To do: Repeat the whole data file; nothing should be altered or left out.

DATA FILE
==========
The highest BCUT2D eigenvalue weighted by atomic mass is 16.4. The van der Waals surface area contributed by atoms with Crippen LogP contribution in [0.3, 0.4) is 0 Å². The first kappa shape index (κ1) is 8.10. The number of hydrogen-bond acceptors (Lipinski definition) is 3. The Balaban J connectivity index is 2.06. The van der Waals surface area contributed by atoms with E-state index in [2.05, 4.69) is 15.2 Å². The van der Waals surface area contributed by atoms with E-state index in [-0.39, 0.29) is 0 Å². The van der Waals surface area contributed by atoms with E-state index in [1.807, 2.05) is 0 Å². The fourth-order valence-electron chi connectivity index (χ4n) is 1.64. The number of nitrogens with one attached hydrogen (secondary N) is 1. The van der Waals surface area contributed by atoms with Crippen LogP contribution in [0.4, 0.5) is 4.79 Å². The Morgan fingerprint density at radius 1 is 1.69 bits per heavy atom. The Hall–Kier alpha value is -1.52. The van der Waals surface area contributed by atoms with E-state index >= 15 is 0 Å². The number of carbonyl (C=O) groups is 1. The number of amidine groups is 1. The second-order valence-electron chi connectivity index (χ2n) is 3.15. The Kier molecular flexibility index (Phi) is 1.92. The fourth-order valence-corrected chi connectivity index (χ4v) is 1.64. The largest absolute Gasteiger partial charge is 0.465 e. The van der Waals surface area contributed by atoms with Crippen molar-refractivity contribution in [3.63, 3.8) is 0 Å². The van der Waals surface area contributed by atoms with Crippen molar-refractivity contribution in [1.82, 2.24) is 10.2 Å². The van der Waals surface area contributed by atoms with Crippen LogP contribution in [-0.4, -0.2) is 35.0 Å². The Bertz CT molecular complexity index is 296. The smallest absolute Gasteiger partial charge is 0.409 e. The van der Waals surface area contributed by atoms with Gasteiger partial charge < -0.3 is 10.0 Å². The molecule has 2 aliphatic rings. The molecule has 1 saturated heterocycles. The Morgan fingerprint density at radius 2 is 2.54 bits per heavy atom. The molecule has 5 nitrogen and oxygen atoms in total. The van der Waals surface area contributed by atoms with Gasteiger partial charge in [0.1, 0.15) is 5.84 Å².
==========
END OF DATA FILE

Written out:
The highest BCUT2D eigenvalue weighted by atomic mass is 16.4. The van der Waals surface area contributed by atoms with Crippen LogP contribution in [0.3, 0.4) is 0 Å². The first kappa shape index (κ1) is 8.10. The number of hydrogen-bond acceptors (Lipinski definition) is 3. The Balaban J connectivity index is 2.06. The van der Waals surface area contributed by atoms with E-state index in [2.05, 4.69) is 15.2 Å². The van der Waals surface area contributed by atoms with E-state index in [-0.39, 0.29) is 0 Å². The van der Waals surface area contributed by atoms with E-state index in [1.807, 2.05) is 0 Å². The fourth-order valence-electron chi connectivity index (χ4n) is 1.64. The number of nitrogens with one attached hydrogen (secondary N) is 1. The van der Waals surface area contributed by atoms with Crippen LogP contribution in [0.4, 0.5) is 4.79 Å². The Morgan fingerprint density at radius 1 is 1.69 bits per heavy atom. The Hall–Kier alpha value is -1.52. The van der Waals surface area contributed by atoms with E-state index >= 15 is 0 Å². The number of carbonyl (C=O) groups is 1. The number of amidine groups is 1. The second-order valence-electron chi connectivity index (χ2n) is 3.15. The Kier molecular flexibility index (Phi) is 1.92. The fourth-order valence-corrected chi connectivity index (χ4v) is 1.64. The largest absolute Gasteiger partial charge is 0.465 e. The van der Waals surface area contributed by atoms with Crippen molar-refractivity contribution in [3.63, 3.8) is 0 Å². The van der Waals surface area contributed by atoms with Crippen molar-refractivity contribution in [1.82, 2.24) is 10.2 Å². The van der Waals surface area contributed by atoms with Crippen LogP contribution in [-0.4, -0.2) is 35.0 Å². The Bertz CT molecular complexity index is 296. The smallest absolute Gasteiger partial charge is 0.409 e. The van der Waals surface area contributed by atoms with Gasteiger partial charge < -0.3 is 10.0 Å². The molecule has 2 aliphatic rings. The molecule has 1 saturated heterocycles. The Morgan fingerprint density at radius 2 is 2.54 bits per heavy atom. The molecule has 5 nitrogen and oxygen atoms in total. The van der Waals surface area contributed by atoms with Gasteiger partial charge in [0.1, 0.15) is 5.84 Å².